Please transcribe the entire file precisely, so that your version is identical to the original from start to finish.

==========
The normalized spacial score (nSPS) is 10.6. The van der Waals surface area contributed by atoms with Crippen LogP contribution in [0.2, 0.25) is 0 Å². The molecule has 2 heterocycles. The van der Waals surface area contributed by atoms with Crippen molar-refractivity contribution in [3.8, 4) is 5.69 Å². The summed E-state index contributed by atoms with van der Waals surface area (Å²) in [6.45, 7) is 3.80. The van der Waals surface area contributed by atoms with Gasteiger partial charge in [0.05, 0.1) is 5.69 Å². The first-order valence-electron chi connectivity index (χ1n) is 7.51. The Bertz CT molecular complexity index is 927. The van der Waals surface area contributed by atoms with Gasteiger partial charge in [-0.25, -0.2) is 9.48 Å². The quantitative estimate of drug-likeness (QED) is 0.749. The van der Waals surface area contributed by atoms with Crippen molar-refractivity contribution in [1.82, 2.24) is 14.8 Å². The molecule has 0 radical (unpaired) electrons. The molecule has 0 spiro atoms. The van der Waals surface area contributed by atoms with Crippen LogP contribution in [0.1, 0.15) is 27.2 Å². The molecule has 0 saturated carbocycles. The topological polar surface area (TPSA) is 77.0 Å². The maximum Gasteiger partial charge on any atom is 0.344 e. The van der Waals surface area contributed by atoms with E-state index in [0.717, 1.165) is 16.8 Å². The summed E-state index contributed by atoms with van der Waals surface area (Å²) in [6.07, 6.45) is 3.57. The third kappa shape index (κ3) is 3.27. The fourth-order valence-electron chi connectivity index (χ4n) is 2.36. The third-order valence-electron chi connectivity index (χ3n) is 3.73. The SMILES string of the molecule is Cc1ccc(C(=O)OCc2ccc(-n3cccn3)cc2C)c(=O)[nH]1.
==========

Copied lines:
The normalized spacial score (nSPS) is 10.6. The van der Waals surface area contributed by atoms with Crippen LogP contribution in [0.2, 0.25) is 0 Å². The molecule has 2 heterocycles. The van der Waals surface area contributed by atoms with Crippen molar-refractivity contribution in [3.8, 4) is 5.69 Å². The summed E-state index contributed by atoms with van der Waals surface area (Å²) in [6.45, 7) is 3.80. The van der Waals surface area contributed by atoms with Gasteiger partial charge in [0.05, 0.1) is 5.69 Å². The first-order valence-electron chi connectivity index (χ1n) is 7.51. The Bertz CT molecular complexity index is 927. The van der Waals surface area contributed by atoms with Gasteiger partial charge in [-0.25, -0.2) is 9.48 Å². The quantitative estimate of drug-likeness (QED) is 0.749. The van der Waals surface area contributed by atoms with Crippen molar-refractivity contribution in [1.82, 2.24) is 14.8 Å². The molecule has 0 radical (unpaired) electrons. The molecule has 0 spiro atoms. The van der Waals surface area contributed by atoms with Crippen LogP contribution in [0.1, 0.15) is 27.2 Å². The molecule has 0 saturated carbocycles. The topological polar surface area (TPSA) is 77.0 Å². The maximum Gasteiger partial charge on any atom is 0.344 e. The van der Waals surface area contributed by atoms with E-state index in [0.717, 1.165) is 16.8 Å². The summed E-state index contributed by atoms with van der Waals surface area (Å²) in [6.07, 6.45) is 3.57. The third kappa shape index (κ3) is 3.27. The fourth-order valence-electron chi connectivity index (χ4n) is 2.36. The third-order valence-electron chi connectivity index (χ3n) is 3.73. The SMILES string of the molecule is Cc1ccc(C(=O)OCc2ccc(-n3cccn3)cc2C)c(=O)[nH]1.